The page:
A little girl stood on the snowy steps of Alberta’s Legislature in Edmonton, holding a sign that declares, “ISIS is not Islam,” during a rally by members of the local Muslim community on March 22, to exclaim that they do not support Islamic State (IS).
According to a release handed out at the event: “[IS] is the predictable outcome of the Salafist religious interpre-tations that have grown their movement under the radar of the mainstream media in the countries that are the very allies of our government. Interestingly, the Canadian government has continued to sell billions in weapons to these countries who openly support and train [IS] while at the same time also targeting other regional countries that are completely against Salafist ideology.
“While we believe the Canadian government should completely stay out of this conflict, we also believe that Canada should stand firmly behind the people of Iraq and support their fight against [IS] and stop any selling, or exporting, of arms to the known backers of [IS] in the region.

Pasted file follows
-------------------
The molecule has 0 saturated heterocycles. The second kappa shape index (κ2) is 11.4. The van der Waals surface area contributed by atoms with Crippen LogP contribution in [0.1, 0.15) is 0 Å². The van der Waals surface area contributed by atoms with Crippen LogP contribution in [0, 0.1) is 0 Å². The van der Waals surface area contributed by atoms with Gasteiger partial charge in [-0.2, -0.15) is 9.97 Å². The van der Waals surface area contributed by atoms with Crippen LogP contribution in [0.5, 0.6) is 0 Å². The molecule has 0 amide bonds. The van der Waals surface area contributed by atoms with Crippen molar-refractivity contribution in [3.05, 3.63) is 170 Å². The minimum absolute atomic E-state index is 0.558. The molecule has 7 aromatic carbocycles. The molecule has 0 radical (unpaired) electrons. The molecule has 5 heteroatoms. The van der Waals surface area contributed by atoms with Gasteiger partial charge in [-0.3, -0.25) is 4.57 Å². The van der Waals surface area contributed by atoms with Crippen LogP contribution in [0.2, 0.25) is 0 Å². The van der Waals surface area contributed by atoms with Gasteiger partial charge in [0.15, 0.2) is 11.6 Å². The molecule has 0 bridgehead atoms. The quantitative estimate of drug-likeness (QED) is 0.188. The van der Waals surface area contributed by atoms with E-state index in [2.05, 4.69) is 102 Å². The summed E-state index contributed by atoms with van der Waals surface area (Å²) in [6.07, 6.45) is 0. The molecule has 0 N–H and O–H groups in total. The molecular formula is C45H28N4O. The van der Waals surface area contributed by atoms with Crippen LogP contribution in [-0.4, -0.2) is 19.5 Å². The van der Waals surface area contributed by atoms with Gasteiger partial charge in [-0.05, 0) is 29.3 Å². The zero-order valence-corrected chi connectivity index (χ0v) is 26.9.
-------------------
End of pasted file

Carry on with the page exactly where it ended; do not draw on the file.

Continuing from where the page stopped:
“We are protesting [IS] and their genocidal designs, and the Harper government’s and NATO’s reaction and misplaced support in the region.”
Donna Entz, an outreach worker for the North Edmonton Ministry, spoke in support of the Muslim people assembled, many of whom are her friends. She told the story of a little Islamic girl who had been displaced in the Middle East and how she could not understand why IS did such bad things, yet maturely understood how impor-tant it was to forgive.
Entz read from the teachings of Jesus in Matthew 5:44: “Love your enemies,” saying that Jesus taught people, who, with love, respect, compassion and forgiveness, can learn to live together.
As the war crimes of Islamic State terrorism were declared from the steps of the Legislature, a woman’s voice beside me answered “Shame!” to each one.
At times IS reminds me of the Nazis, and the evils that happened during the Second World War. The effects of being associated with the works of Nazi Germany were felt by my German-Canadian family during the 1930s and ’40s, even from half a world away. So Mennonites have felt the same stigma as today’s Muslims in Canada. But Mennonites were not Nazis and Islam is not Islamic State.
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